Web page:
Yesterday, I had a Teacher-Student Conference with each of the kids, taking about 45 minutes with each one to just sit and talk about how school was going for them, what they liked and what wasn't working for them, etc.  We talked about areas of strength and weakness, about what they'd like to study in the future, and so much more.  What was SO cool was that Angela finally got it!!  She has been feeling pressured, I think, because she is behind her age related peers in terms of grade level.  We talked so much about that, and we talked about what the next few years of her life were about...working hard on foundational skills, such as reading and writing, etc.  But more importantly, we talked about the exploration she missed when she was young, and how this next 5 years or so were all about her trying new things, ANYTHING at all, discovering who she really is and what she enjoys. I threw out what I see her gifts are, and ideas for things that branch off from that.  We looked at possible elective classes she could take, just to get her thinking, and like I told all the kids, it didn't have to be traditional...anything they wanted to learn about I could make a unit study or standard class out of, the only thing that would limit them was their imagination!

For the first time, I think Angela was able to grab hold of the idea of exploring anything under the son, and the list I got from her at the end of the day was filled with topics of interest to her!!  It was so touching to me to see her grab hold of the idea that she didn't get to explore as a young kid, but NOW is the time for her to to that very thing!  The flood gates opened!  Such excitement in her eyes, it made ME excited for her.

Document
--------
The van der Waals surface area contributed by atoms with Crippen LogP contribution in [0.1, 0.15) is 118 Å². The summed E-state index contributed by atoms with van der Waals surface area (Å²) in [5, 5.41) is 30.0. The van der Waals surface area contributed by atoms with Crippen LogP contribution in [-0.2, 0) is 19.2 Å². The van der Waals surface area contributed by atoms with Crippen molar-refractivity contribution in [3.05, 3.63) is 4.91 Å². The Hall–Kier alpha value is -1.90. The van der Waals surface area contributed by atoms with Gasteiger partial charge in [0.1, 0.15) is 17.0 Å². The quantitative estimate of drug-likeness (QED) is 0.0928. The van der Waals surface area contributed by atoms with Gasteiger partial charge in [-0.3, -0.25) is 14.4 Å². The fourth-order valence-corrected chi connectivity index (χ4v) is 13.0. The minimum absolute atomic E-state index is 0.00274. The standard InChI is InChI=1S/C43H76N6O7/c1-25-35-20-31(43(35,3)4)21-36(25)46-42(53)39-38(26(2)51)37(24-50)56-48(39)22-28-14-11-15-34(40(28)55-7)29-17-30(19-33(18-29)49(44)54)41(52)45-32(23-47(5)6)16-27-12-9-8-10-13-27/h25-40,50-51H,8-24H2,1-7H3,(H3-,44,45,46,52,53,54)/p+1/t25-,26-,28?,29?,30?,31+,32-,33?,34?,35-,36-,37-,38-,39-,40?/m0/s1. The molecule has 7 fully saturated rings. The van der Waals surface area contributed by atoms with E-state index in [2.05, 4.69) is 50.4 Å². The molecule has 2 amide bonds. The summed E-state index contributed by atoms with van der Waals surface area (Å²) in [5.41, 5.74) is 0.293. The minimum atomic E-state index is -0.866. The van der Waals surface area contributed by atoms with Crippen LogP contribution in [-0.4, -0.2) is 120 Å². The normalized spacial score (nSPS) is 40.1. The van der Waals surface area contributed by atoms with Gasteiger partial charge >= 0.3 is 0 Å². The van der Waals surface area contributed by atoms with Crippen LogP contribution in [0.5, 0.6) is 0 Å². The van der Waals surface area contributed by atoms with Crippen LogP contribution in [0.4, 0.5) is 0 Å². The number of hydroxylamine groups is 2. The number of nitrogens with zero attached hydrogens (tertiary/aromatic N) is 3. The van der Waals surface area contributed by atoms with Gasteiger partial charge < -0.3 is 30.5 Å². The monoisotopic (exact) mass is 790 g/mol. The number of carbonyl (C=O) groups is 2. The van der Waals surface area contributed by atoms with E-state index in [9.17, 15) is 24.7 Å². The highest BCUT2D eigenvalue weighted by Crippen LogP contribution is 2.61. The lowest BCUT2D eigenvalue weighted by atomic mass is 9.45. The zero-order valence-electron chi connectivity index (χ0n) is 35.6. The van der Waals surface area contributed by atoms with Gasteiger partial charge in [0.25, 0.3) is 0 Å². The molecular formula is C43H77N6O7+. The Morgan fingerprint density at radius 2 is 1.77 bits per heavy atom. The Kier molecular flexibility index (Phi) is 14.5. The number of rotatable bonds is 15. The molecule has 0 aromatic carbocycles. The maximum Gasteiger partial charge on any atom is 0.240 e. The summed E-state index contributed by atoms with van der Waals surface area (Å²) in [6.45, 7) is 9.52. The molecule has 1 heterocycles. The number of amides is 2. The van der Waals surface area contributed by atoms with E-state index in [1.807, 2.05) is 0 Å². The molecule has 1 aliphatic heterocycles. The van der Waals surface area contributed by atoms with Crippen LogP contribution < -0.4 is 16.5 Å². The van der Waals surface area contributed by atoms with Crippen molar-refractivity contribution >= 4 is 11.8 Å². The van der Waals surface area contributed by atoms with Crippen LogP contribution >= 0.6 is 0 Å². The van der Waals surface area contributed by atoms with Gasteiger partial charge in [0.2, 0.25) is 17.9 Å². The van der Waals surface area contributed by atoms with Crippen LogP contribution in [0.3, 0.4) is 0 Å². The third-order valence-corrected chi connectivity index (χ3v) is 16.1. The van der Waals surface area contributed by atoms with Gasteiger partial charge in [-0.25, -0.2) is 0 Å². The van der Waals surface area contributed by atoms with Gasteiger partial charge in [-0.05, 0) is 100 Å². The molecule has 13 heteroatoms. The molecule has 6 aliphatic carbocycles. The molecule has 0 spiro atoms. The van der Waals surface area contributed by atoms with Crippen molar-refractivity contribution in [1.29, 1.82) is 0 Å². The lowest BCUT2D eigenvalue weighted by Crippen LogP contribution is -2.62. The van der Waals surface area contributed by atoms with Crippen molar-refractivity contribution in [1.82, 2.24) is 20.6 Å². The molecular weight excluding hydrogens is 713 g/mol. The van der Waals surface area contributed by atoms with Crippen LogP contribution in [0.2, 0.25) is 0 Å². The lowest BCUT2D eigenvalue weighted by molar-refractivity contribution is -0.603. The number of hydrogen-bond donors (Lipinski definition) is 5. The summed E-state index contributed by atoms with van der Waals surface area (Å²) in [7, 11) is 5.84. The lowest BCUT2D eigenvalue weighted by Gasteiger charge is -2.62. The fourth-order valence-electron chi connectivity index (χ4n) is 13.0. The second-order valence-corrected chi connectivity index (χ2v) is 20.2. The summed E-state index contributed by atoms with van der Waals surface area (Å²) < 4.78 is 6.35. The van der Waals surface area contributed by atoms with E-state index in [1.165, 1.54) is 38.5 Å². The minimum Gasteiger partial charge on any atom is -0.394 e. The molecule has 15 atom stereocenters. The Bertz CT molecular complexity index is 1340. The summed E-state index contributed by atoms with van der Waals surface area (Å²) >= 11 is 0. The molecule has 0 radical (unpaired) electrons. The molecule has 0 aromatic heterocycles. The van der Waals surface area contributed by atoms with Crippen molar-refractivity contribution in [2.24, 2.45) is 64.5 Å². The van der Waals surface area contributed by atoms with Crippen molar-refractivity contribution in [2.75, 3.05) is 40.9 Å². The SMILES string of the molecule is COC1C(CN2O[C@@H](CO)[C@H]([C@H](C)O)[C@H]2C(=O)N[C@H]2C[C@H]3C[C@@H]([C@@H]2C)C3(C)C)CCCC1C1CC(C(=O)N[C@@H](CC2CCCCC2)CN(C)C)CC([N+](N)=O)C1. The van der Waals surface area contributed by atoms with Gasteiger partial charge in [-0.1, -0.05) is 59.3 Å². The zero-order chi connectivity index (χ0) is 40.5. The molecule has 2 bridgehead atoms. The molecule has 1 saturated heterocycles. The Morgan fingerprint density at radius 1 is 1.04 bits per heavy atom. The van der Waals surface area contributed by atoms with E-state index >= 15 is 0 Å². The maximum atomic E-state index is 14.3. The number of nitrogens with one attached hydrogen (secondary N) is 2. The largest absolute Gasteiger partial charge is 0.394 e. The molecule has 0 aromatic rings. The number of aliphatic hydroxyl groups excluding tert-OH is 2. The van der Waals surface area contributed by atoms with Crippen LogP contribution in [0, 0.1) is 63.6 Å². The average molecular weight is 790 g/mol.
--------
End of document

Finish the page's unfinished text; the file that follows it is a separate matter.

Using Teaching Company Courses, Merit Badge Books, and other web sites, they all compiled a list of their very own.  Here are just a few things on the kids' elective lists:

Matt:  The Art of War, Nanotechnology, Electricity/Electronics/Currents, coding, investments
Kenny:  Philosophy, Child Development, Small Engine Repair, Old Testament Study
Joshie:  Crime Scene/Forensic Science, Astronomy, Gravity, Reading as many books as he can
Olesya:  The Art of Baking, Nutrition, Japanese Culture, Anatomy, interior design
Angela:  How the brain works, Psychology, Calligraphy, internet functions, color and pattern, photography

Their lists were all far longer than I can type here, but even these were enough to boggle my mind.  I have my work cut out for me, researching curricula or teaching tools for these subjects!  Some of them will be groupings, like all the boys want to take the electronics course, both the girls want to take interior design, etc. They are all really enjoying the Teaching Company's Great Courses, and several things they mentioned were from their catalog. Wish they weren't so darned expensive, but they are SO SO worth it!  So we might be building courses around some of those, and a few other ideas.  Not sure exactly how all this will work out, but we'll figure it out somehow.